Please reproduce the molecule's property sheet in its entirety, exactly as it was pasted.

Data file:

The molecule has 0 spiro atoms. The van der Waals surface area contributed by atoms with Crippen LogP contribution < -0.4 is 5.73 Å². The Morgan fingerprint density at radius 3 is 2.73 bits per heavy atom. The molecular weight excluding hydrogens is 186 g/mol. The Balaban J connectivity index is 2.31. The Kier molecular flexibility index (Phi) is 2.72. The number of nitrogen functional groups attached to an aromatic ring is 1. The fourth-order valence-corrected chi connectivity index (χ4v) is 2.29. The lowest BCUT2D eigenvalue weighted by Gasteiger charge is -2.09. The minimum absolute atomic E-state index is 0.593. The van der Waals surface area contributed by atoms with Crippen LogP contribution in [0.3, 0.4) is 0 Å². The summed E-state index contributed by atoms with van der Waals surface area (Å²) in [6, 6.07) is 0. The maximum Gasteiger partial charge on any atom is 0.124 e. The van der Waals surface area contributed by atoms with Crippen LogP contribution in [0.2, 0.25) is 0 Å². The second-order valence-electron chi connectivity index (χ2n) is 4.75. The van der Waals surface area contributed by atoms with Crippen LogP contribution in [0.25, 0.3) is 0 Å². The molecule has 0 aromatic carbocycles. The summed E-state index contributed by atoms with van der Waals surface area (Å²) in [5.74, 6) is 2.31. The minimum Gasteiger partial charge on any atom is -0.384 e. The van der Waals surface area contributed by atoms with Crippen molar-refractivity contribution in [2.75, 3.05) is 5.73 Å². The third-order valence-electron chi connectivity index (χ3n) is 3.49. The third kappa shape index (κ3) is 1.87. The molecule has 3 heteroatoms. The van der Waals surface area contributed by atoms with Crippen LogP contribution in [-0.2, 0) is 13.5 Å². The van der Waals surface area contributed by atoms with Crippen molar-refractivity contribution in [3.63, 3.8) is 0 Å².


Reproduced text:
The molecule has 0 spiro atoms. The van der Waals surface area contributed by atoms with Crippen LogP contribution < -0.4 is 5.73 Å². The Morgan fingerprint density at radius 3 is 2.73 bits per heavy atom. The molecular weight excluding hydrogens is 186 g/mol. The Balaban J connectivity index is 2.31. The Kier molecular flexibility index (Phi) is 2.72. The number of nitrogen functional groups attached to an aromatic ring is 1. The fourth-order valence-corrected chi connectivity index (χ4v) is 2.29. The lowest BCUT2D eigenvalue weighted by Gasteiger charge is -2.09. The minimum absolute atomic E-state index is 0.593. The van der Waals surface area contributed by atoms with Crippen LogP contribution in [0.3, 0.4) is 0 Å². The summed E-state index contributed by atoms with van der Waals surface area (Å²) in [6, 6.07) is 0. The maximum Gasteiger partial charge on any atom is 0.124 e. The van der Waals surface area contributed by atoms with Crippen LogP contribution in [0.2, 0.25) is 0 Å². The second-order valence-electron chi connectivity index (χ2n) is 4.75. The van der Waals surface area contributed by atoms with Crippen LogP contribution in [0.25, 0.3) is 0 Å². The molecule has 0 aromatic carbocycles. The summed E-state index contributed by atoms with van der Waals surface area (Å²) in [5.74, 6) is 2.31. The minimum Gasteiger partial charge on any atom is -0.384 e. The van der Waals surface area contributed by atoms with Crippen molar-refractivity contribution in [2.75, 3.05) is 5.73 Å². The third-order valence-electron chi connectivity index (χ3n) is 3.49. The third kappa shape index (κ3) is 1.87. The molecule has 3 heteroatoms. The van der Waals surface area contributed by atoms with Crippen LogP contribution in [-0.2, 0) is 13.5 Å². The van der Waals surface area contributed by atoms with Crippen molar-refractivity contribution in [3.63, 3.8) is 0 Å².